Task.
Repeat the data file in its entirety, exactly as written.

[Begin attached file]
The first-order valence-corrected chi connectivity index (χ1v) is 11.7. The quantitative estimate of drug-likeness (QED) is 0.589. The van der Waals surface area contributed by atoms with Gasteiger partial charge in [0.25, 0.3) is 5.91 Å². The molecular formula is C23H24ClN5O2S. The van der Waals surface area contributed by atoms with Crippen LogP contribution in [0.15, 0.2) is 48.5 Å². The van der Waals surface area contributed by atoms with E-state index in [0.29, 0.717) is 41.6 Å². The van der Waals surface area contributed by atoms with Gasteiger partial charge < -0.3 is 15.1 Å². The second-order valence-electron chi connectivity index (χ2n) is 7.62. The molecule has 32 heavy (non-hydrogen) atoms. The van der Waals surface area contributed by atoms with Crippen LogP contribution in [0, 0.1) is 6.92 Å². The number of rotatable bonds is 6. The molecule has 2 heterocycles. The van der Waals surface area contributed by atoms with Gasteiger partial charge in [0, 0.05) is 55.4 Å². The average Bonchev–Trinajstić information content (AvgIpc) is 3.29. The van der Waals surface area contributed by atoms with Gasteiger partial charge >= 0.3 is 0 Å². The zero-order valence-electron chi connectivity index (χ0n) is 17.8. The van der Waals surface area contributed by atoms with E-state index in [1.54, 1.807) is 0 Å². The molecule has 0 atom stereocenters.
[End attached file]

The first-order valence-corrected chi connectivity index (χ1v) is 11.7. The quantitative estimate of drug-likeness (QED) is 0.589. The van der Waals surface area contributed by atoms with Gasteiger partial charge in [0.25, 0.3) is 5.91 Å². The molecular formula is C23H24ClN5O2S. The van der Waals surface area contributed by atoms with Crippen LogP contribution in [0.15, 0.2) is 48.5 Å². The van der Waals surface area contributed by atoms with E-state index in [0.29, 0.717) is 41.6 Å². The van der Waals surface area contributed by atoms with Gasteiger partial charge < -0.3 is 15.1 Å². The second-order valence-electron chi connectivity index (χ2n) is 7.62. The molecule has 32 heavy (non-hydrogen) atoms. The van der Waals surface area contributed by atoms with Crippen LogP contribution in [0, 0.1) is 6.92 Å². The number of rotatable bonds is 6. The molecule has 2 heterocycles. The van der Waals surface area contributed by atoms with Gasteiger partial charge in [0, 0.05) is 55.4 Å². The average Bonchev–Trinajstić information content (AvgIpc) is 3.29. The van der Waals surface area contributed by atoms with Gasteiger partial charge >= 0.3 is 0 Å². The zero-order valence-electron chi connectivity index (χ0n) is 17.8. The van der Waals surface area contributed by atoms with E-state index in [1.54, 1.807) is 0 Å². The molecule has 0 atom stereocenters.